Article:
8. I loved that episode of Bigger Pockets! I had not considered the angle of adding new friends and not just abandoning the friends whose values are different from where I’d like to be. This angle had not occurred to me, thankfully, because my five people are really on great paths and have helped me see so much more.

    1. Love those BiggerPockets podcasts!

      Yeah, it’s one thing to start adding some new friends and mentors to help drive us toward our goals, but it’s a whole different ball game to drop friends out of the chute. Some people might be able to do that, but not everyone can or even should. I’ve noticed I just spend a smaller percentage of time with the friends who aren’t on the same path as I am and some more time with those who are.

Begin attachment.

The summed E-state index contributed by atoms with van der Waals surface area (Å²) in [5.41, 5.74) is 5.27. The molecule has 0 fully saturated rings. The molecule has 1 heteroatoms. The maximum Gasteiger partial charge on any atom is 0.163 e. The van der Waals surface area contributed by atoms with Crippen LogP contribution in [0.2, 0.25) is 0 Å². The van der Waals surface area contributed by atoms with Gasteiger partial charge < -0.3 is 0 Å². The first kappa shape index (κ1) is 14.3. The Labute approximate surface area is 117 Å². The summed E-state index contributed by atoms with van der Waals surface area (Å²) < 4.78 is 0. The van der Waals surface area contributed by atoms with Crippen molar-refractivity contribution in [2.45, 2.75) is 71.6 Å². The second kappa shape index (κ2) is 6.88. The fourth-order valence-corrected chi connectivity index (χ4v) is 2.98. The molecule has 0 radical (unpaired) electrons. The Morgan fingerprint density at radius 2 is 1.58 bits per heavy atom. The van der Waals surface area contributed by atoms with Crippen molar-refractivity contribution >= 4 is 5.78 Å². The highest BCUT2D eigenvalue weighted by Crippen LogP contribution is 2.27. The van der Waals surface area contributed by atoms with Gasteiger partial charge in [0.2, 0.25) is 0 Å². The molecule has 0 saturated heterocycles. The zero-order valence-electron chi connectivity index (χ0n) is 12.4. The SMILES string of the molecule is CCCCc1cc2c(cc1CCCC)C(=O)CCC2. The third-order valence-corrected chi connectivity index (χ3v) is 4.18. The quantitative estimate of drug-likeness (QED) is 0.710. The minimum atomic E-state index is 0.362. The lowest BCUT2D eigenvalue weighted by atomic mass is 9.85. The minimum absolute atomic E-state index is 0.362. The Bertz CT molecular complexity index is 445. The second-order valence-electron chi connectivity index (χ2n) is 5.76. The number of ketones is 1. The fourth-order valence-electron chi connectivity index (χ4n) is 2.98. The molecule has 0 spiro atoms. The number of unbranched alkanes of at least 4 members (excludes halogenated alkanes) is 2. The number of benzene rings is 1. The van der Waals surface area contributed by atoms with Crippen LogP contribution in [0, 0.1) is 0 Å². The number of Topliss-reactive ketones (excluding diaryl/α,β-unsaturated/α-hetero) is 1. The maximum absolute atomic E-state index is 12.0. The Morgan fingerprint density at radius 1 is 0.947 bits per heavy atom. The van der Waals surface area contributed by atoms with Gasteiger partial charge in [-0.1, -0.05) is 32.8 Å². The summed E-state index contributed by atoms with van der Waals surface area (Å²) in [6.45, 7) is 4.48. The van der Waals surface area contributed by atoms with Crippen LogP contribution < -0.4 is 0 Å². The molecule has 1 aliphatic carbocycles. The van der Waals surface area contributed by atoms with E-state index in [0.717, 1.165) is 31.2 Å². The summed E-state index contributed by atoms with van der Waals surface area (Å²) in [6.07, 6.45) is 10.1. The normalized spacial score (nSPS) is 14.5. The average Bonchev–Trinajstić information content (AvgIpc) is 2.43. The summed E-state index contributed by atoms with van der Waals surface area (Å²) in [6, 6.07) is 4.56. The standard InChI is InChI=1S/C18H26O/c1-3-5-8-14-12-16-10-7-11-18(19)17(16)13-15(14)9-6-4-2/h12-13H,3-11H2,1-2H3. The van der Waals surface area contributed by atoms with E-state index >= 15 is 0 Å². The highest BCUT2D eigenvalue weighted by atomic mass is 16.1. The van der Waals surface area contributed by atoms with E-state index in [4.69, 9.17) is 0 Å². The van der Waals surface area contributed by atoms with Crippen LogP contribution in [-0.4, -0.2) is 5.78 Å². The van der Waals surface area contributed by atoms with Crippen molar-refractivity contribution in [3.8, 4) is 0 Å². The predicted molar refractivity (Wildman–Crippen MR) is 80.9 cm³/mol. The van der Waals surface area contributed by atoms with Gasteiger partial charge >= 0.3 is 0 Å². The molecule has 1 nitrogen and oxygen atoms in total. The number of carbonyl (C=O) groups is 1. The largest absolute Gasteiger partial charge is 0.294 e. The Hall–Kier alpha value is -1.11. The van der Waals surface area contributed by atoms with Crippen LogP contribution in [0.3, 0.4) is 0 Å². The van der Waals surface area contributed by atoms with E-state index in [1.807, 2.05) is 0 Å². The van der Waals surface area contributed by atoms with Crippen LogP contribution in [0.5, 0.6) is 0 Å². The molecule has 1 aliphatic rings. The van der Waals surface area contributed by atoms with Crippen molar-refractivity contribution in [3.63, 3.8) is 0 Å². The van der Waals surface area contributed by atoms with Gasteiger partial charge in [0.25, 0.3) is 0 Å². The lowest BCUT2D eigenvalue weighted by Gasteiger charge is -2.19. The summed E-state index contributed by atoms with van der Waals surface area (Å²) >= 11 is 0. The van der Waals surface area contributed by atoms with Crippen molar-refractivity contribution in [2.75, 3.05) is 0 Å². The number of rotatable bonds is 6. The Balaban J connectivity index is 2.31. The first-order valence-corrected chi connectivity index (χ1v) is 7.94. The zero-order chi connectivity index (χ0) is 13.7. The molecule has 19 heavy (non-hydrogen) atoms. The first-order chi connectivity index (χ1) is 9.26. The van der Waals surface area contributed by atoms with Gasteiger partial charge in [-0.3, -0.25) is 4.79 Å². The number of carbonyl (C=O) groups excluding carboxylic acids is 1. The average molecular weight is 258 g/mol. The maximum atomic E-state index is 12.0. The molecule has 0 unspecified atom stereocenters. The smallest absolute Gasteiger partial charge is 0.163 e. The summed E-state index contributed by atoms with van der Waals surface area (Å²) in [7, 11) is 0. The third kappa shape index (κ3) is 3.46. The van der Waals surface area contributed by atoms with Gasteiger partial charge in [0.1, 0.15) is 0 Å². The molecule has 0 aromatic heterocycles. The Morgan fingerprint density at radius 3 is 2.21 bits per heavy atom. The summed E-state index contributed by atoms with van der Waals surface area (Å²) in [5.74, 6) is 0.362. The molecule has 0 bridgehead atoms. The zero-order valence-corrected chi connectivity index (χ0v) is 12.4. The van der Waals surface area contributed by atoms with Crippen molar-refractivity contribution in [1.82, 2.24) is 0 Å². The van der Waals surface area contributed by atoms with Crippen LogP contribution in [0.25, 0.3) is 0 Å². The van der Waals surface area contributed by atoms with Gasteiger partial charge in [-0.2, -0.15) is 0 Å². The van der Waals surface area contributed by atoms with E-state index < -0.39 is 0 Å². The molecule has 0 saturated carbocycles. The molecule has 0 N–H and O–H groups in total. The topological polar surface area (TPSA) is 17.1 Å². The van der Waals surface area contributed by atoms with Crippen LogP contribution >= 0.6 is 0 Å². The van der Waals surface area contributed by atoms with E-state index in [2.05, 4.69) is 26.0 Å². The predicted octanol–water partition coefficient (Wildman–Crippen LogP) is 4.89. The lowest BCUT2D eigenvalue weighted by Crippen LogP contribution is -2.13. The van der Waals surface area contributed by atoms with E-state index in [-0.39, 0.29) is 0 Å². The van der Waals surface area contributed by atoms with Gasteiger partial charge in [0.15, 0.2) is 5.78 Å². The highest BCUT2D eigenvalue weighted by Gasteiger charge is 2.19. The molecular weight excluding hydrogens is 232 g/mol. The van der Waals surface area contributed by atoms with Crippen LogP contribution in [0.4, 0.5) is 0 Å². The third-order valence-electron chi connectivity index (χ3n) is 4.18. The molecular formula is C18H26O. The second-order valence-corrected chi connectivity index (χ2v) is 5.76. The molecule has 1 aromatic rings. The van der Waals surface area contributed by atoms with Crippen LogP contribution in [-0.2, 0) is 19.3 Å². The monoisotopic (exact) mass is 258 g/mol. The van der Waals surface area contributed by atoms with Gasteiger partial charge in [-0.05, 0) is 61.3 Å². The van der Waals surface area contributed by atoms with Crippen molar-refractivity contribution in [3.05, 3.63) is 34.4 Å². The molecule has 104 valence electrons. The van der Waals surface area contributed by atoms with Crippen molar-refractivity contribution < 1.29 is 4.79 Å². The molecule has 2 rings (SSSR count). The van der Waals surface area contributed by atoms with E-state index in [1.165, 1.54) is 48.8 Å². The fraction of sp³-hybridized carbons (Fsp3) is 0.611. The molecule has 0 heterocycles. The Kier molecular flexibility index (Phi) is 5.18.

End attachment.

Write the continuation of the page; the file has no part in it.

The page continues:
— Jim

  9. Great read. I’ve definitely heard variations of this concept before. Depending on your situation, it may be difficult to get away from folks who are not achieving. I think the takeaway is that it’s important to find and foster relationships that challenge you and help you grow.

    To someone else’s point that mentorship is at the heart of this concept… while it’s important to find a mentor, at some point, it’s important to be a mentor.

    1. It’s definitely true that it can be difficult to step out of the circle (or back a little) from the folks who might be holding you back in a way. But you’re right that if you can even just add on some relationships with others that can help you grow, you almost can’t help to improve your life in some ways.